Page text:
You always want to get top dollar for a property you’re selling, and you want to buy a property for as low a price as possible. Plenty of factors are under your control, both for boosting sales price if you’re the homeowner and by understanding what can bring a property’s value down if you’re the homebuyer trying to negotiate a better deal. Find out five factors that affect property value.
1. Market conditions
Although you have no control over whether it's a buyer's market or a seller's market (or if it’s balanced between the two), you can use the current market condition to determine your investment strategy. Timing the real estate market is no different than timing the stock market in this sense: You want to buy when prices are low and sell when they’re high. The real estate market is generally easier to time than the stock market since it doesn’t typically move as quickly.
The real estate market is always trying to achieve balance: equilibrium between being a market that favors neither buyers nor sellers and is based mainly on the property. A balanced market typically occurs when there’s a four-to-six-month supply of homes for sale, meaning that if no new homes enter the market, there would still be enough available homes to last four to six months.
Less supply with increased buyer demand makes it a seller’s market, and more supply with decreased buyer demand makes it a buyer’s market. Property value rises during a seller’s market and falls during a buyer’s market, so investors are wise to go with the flow of the market by buying investment property during a buyer’s market and holding it until a seller’s market happens.
2. Location of the property
The most important aspect of a property is its location because the land the property sits on cannot be moved. Investors might sometimes choose to move a house, but that isn’t the norm.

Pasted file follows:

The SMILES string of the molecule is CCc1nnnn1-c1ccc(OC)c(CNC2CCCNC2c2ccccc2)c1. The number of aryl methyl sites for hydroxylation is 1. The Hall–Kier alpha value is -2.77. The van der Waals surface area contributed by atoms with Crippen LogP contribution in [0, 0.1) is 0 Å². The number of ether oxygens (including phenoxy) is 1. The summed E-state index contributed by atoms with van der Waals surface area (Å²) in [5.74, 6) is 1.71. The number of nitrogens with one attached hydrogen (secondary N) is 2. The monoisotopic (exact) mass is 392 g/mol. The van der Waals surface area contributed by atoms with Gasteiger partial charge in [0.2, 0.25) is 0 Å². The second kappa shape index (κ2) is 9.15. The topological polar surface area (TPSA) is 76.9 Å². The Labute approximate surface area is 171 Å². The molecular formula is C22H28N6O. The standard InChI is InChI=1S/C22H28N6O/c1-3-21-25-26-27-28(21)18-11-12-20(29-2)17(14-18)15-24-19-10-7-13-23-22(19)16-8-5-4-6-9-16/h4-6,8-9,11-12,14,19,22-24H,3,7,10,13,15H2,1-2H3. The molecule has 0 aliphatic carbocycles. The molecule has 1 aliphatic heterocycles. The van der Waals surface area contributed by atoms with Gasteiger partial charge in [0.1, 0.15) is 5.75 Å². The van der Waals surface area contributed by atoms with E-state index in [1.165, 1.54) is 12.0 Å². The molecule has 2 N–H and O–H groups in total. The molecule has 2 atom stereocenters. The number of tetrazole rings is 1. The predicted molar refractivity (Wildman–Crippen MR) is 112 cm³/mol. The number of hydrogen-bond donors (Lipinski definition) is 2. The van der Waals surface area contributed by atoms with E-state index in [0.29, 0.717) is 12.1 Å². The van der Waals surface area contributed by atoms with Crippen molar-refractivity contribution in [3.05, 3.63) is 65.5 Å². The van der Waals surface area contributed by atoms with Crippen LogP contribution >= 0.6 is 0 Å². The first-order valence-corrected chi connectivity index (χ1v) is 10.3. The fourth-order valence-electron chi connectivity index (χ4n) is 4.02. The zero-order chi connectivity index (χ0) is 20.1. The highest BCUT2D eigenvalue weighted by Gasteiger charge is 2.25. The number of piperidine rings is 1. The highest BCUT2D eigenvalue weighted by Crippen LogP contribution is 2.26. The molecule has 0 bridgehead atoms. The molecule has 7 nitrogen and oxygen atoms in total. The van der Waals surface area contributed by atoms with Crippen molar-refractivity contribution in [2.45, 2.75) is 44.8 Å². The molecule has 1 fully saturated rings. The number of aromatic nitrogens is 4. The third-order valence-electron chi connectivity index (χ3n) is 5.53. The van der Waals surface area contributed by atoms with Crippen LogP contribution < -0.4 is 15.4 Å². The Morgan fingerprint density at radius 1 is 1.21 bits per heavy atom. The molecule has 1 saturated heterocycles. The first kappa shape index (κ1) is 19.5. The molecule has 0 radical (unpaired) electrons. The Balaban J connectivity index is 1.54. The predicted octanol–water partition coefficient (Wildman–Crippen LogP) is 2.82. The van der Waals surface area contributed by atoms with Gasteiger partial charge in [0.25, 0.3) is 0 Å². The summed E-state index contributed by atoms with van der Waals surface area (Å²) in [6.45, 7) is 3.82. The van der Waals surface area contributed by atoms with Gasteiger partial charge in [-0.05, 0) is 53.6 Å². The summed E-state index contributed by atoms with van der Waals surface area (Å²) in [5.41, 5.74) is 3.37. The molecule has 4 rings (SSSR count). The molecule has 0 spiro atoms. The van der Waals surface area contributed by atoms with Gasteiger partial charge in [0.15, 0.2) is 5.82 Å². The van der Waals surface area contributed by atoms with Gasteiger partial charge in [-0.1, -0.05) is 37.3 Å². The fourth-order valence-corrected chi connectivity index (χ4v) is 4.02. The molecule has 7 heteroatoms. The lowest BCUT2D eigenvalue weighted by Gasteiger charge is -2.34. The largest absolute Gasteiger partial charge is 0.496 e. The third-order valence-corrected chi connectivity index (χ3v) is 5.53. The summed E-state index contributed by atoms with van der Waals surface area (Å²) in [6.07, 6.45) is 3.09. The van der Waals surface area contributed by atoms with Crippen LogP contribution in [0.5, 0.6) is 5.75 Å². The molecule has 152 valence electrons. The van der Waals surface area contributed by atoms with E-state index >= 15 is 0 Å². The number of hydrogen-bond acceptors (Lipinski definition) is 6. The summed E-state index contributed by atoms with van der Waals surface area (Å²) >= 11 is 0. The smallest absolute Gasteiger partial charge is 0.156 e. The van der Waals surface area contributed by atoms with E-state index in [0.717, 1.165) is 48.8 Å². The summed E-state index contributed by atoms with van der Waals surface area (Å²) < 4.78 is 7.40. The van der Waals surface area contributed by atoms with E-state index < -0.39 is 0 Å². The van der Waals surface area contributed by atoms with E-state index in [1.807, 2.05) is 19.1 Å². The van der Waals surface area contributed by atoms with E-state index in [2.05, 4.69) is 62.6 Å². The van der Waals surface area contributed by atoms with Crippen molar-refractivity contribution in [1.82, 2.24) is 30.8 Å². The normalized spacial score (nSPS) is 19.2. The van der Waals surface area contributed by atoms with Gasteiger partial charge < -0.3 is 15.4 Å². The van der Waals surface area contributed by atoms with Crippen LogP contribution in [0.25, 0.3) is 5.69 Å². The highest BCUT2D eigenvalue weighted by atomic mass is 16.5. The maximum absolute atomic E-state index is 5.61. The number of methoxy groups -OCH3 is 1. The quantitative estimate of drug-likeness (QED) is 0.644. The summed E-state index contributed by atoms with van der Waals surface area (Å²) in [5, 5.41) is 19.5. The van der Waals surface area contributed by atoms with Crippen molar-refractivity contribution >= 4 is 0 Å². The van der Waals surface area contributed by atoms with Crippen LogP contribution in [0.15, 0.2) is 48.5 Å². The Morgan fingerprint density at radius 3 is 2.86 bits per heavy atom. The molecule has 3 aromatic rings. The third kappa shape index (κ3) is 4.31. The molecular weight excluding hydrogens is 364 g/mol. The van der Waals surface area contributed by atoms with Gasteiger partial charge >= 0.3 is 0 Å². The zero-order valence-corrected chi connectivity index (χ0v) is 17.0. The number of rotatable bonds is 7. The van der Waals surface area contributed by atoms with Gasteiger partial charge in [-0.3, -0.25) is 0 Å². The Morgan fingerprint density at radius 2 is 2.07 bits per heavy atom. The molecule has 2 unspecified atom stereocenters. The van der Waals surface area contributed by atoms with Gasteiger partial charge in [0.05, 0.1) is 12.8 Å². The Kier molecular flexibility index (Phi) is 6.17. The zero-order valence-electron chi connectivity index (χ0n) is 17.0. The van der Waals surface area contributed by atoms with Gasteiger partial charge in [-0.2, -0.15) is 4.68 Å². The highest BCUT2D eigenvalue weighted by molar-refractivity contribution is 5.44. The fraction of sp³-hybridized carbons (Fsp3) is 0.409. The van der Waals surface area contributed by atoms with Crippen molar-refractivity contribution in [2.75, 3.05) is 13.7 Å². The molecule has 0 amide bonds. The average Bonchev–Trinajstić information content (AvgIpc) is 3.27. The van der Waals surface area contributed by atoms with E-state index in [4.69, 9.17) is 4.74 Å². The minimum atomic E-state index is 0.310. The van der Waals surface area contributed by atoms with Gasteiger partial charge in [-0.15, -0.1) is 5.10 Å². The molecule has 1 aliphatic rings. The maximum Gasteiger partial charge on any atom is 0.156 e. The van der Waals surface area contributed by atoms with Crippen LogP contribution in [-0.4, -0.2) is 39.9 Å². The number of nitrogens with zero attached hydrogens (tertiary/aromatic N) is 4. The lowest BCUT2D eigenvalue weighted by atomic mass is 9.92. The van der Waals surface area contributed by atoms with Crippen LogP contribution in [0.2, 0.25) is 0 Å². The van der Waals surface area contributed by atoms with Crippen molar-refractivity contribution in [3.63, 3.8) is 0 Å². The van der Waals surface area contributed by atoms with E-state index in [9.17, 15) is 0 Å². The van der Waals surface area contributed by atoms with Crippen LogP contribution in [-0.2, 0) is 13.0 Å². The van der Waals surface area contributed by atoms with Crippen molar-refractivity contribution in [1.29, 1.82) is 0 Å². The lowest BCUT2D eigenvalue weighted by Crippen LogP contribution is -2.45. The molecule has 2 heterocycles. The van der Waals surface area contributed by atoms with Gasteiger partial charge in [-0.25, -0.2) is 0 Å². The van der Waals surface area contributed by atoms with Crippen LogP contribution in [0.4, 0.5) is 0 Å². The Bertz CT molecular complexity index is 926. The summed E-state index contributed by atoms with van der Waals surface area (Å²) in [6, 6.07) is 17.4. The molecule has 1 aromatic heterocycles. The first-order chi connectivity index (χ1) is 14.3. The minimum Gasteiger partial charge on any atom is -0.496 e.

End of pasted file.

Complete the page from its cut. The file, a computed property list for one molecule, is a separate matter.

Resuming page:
Location can add value to the home when the property is centrally located (residents can walk to amenities like the city center, the beach, or another attraction) and the neighborhood is safe with good schools, not to mention if the area is up-and-coming.
Investors can get a deal if they take a risk by buying property that doesn't look appealing now but looks as if it might have potential in the future. For example, if the neighborhood is currently crime-ridden but signs of new development are occurring (gentrification), what was once a bad location could be a good one in the future. Of course, no one knows what the future holds, and that’s where the risk comes in.
3. Size of the property
The size of the property affects its value. Number of bedrooms and bathrooms as well as square footage all affect home price, with a bigger house usually meaning increased home value.
But lot size is usually even more important than house size when valuing a property. The reason is that a house is considered a depreciating asset -- you need to maintain it for it to hold its value. Land, on the other hand, maintains its value and often appreciates just by nature of being a finite commodity.
4. Condition of the home
Although homes that haven’t been maintained can often be renovated or repaired, until they are, their value will be diminished. The longer a house goes without proper maintenance and repairs, the more its appraisal value drops.
A properly maintained home is one in which the electrical, plumbing, heating, and air systems work properly, the windows and doors are intact, the foundation is sound, the roof is in good condition, and the exterior looks good (no wavy siding, peeling paint, poorly hung gutters, or mildewed wood); in addition, it should have landscaping that allows water to run away from the property and no water seeping into the basement or crawl space.
Upgrades to a property have the potential to increase the property’s value. But not all upgrades are created equal. In fact, what some people consider to be an upgrade can actually decrease the home's value. For example, an addition to the home that was completed without the proper permits will probably need to be torn down, thereby decreasing value. The same goes for a garage that’s been turned into a bedroom. While an extra bedroom can increase value, if a needed home amenity is sacrificed, such as a garage that most people want, this could decrease value.
Upgrades that tend to increase a property’s value include finishing a basement, creating an open floor plan that allows in more natural light (making sure the structural integrity of the home isn’t compromised), upgrading the kitchen and the master bathroom, and increasing the curb appeal -- such as by adding professional landscaping, a new garage door, and stone veneer instead of vinyl siding.
The Millionacres bottom line
You can control much of what affects a property’s value. By making wise decisions on what you buy, maintaining your investments, and timing the market correctly, you can be a successful real estate investor.